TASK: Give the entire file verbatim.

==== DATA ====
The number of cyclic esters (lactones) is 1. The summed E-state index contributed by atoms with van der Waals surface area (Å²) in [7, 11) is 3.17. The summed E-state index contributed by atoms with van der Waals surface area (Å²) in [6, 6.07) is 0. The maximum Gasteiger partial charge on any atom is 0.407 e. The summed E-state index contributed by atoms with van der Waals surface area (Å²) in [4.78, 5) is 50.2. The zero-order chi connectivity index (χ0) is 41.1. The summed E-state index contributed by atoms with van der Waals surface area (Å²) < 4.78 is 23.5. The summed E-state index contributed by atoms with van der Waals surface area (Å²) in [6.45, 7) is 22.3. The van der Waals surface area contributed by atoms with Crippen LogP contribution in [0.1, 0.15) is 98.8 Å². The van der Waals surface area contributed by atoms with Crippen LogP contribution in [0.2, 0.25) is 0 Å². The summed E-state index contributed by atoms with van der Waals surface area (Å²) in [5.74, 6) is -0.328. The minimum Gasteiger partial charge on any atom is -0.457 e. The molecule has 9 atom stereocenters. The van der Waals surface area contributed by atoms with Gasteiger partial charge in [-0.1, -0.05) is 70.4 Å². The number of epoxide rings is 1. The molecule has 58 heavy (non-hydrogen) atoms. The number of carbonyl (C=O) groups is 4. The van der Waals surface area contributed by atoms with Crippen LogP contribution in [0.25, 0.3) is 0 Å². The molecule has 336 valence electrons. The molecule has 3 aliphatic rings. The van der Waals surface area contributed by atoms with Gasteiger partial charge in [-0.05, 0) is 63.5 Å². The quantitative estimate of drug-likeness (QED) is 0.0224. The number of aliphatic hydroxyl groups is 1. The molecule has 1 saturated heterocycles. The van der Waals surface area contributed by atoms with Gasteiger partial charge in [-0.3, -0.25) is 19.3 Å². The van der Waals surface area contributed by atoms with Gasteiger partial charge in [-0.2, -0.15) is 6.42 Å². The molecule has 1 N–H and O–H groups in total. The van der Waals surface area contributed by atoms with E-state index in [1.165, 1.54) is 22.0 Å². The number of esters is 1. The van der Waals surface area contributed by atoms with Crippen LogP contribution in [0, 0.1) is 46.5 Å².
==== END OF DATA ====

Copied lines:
The number of cyclic esters (lactones) is 1. The summed E-state index contributed by atoms with van der Waals surface area (Å²) in [7, 11) is 3.17. The summed E-state index contributed by atoms with van der Waals surface area (Å²) in [6, 6.07) is 0. The maximum Gasteiger partial charge on any atom is 0.407 e. The summed E-state index contributed by atoms with van der Waals surface area (Å²) in [4.78, 5) is 50.2. The zero-order chi connectivity index (χ0) is 41.1. The summed E-state index contributed by atoms with van der Waals surface area (Å²) < 4.78 is 23.5. The summed E-state index contributed by atoms with van der Waals surface area (Å²) in [6.45, 7) is 22.3. The van der Waals surface area contributed by atoms with Crippen LogP contribution in [0.1, 0.15) is 98.8 Å². The van der Waals surface area contributed by atoms with Crippen LogP contribution in [0.2, 0.25) is 0 Å². The summed E-state index contributed by atoms with van der Waals surface area (Å²) in [5.74, 6) is -0.328. The minimum Gasteiger partial charge on any atom is -0.457 e. The molecule has 9 atom stereocenters. The van der Waals surface area contributed by atoms with Gasteiger partial charge in [-0.1, -0.05) is 70.4 Å². The number of epoxide rings is 1. The molecule has 58 heavy (non-hydrogen) atoms. The number of carbonyl (C=O) groups is 4. The van der Waals surface area contributed by atoms with Crippen LogP contribution in [0.25, 0.3) is 0 Å². The molecule has 336 valence electrons. The molecule has 3 aliphatic rings. The van der Waals surface area contributed by atoms with Gasteiger partial charge in [-0.05, 0) is 63.5 Å². The quantitative estimate of drug-likeness (QED) is 0.0224. The number of aliphatic hydroxyl groups is 1. The molecule has 1 saturated heterocycles. The van der Waals surface area contributed by atoms with Gasteiger partial charge in [-0.3, -0.25) is 19.3 Å². The van der Waals surface area contributed by atoms with Gasteiger partial charge in [-0.2, -0.15) is 6.42 Å². The molecule has 1 N–H and O–H groups in total. The van der Waals surface area contributed by atoms with E-state index in [1.165, 1.54) is 22.0 Å². The number of esters is 1. The van der Waals surface area contributed by atoms with Crippen LogP contribution in [0, 0.1) is 46.5 Å².